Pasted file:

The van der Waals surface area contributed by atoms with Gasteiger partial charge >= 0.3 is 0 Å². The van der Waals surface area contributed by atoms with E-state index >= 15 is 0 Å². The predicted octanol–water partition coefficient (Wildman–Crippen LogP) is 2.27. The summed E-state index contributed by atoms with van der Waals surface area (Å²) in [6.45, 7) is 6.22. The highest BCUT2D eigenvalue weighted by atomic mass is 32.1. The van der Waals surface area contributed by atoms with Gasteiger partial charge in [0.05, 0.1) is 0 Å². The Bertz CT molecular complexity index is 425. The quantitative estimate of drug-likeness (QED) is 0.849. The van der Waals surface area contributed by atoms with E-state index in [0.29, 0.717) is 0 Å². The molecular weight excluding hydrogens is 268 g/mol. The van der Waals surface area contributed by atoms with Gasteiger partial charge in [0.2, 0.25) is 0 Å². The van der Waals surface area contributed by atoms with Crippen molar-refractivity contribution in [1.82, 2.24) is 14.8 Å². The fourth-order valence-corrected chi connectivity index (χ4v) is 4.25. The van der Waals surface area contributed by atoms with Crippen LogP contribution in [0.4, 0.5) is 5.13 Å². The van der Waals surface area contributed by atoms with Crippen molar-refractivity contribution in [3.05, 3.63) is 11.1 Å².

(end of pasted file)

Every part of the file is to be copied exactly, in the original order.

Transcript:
The van der Waals surface area contributed by atoms with Gasteiger partial charge >= 0.3 is 0 Å². The van der Waals surface area contributed by atoms with E-state index >= 15 is 0 Å². The predicted octanol–water partition coefficient (Wildman–Crippen LogP) is 2.27. The summed E-state index contributed by atoms with van der Waals surface area (Å²) in [6.45, 7) is 6.22. The highest BCUT2D eigenvalue weighted by atomic mass is 32.1. The van der Waals surface area contributed by atoms with Gasteiger partial charge in [0.05, 0.1) is 0 Å². The Bertz CT molecular complexity index is 425. The quantitative estimate of drug-likeness (QED) is 0.849. The van der Waals surface area contributed by atoms with E-state index in [0.29, 0.717) is 0 Å². The molecular weight excluding hydrogens is 268 g/mol. The van der Waals surface area contributed by atoms with Gasteiger partial charge in [0.2, 0.25) is 0 Å². The van der Waals surface area contributed by atoms with Crippen molar-refractivity contribution in [1.82, 2.24) is 14.8 Å². The fourth-order valence-corrected chi connectivity index (χ4v) is 4.25. The van der Waals surface area contributed by atoms with Crippen LogP contribution in [0.4, 0.5) is 5.13 Å². The van der Waals surface area contributed by atoms with Crippen molar-refractivity contribution in [3.05, 3.63) is 11.1 Å².